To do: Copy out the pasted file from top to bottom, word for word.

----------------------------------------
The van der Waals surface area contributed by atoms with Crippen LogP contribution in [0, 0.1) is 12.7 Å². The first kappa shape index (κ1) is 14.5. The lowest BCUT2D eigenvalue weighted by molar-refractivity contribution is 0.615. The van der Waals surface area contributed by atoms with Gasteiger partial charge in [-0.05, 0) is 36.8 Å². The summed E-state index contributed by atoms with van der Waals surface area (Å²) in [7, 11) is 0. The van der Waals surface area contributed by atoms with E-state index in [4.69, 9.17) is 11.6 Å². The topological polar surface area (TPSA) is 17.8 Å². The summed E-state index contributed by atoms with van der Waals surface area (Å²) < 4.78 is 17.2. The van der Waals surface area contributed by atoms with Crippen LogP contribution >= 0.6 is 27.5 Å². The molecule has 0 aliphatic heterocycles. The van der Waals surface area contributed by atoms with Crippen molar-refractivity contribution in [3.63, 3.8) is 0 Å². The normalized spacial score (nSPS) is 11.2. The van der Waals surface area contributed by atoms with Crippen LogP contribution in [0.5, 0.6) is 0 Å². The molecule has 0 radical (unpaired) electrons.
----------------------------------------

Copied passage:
The van der Waals surface area contributed by atoms with Crippen LogP contribution in [0, 0.1) is 12.7 Å². The first kappa shape index (κ1) is 14.5. The lowest BCUT2D eigenvalue weighted by molar-refractivity contribution is 0.615. The van der Waals surface area contributed by atoms with Gasteiger partial charge in [-0.05, 0) is 36.8 Å². The summed E-state index contributed by atoms with van der Waals surface area (Å²) in [7, 11) is 0. The van der Waals surface area contributed by atoms with E-state index in [4.69, 9.17) is 11.6 Å². The topological polar surface area (TPSA) is 17.8 Å². The summed E-state index contributed by atoms with van der Waals surface area (Å²) < 4.78 is 17.2. The van der Waals surface area contributed by atoms with Crippen LogP contribution >= 0.6 is 27.5 Å². The molecule has 0 aliphatic heterocycles. The van der Waals surface area contributed by atoms with Crippen molar-refractivity contribution in [3.63, 3.8) is 0 Å². The normalized spacial score (nSPS) is 11.2. The van der Waals surface area contributed by atoms with Crippen LogP contribution in [0.5, 0.6) is 0 Å². The molecule has 0 radical (unpaired) electrons.